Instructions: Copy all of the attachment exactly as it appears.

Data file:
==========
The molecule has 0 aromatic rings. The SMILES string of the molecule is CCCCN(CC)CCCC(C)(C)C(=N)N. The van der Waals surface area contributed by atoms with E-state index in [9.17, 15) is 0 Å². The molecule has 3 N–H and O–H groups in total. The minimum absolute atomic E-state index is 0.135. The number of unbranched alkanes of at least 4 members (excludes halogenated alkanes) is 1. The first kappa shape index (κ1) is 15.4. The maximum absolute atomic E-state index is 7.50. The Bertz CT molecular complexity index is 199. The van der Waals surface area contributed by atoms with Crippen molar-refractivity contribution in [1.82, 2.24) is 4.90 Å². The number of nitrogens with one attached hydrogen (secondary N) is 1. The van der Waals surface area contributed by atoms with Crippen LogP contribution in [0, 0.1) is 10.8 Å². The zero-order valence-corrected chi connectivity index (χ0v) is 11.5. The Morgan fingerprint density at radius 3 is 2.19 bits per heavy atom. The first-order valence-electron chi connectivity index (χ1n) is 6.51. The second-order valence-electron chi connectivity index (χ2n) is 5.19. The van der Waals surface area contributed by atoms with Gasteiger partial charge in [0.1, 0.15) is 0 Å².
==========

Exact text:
The molecule has 0 aromatic rings. The SMILES string of the molecule is CCCCN(CC)CCCC(C)(C)C(=N)N. The van der Waals surface area contributed by atoms with E-state index in [9.17, 15) is 0 Å². The molecule has 3 N–H and O–H groups in total. The minimum absolute atomic E-state index is 0.135. The number of unbranched alkanes of at least 4 members (excludes halogenated alkanes) is 1. The first kappa shape index (κ1) is 15.4. The maximum absolute atomic E-state index is 7.50. The Bertz CT molecular complexity index is 199. The van der Waals surface area contributed by atoms with Crippen molar-refractivity contribution in [1.82, 2.24) is 4.90 Å². The number of nitrogens with one attached hydrogen (secondary N) is 1. The van der Waals surface area contributed by atoms with Crippen LogP contribution in [0, 0.1) is 10.8 Å². The zero-order valence-corrected chi connectivity index (χ0v) is 11.5. The Morgan fingerprint density at radius 3 is 2.19 bits per heavy atom. The first-order valence-electron chi connectivity index (χ1n) is 6.51. The second-order valence-electron chi connectivity index (χ2n) is 5.19. The van der Waals surface area contributed by atoms with Gasteiger partial charge in [0.1, 0.15) is 0 Å².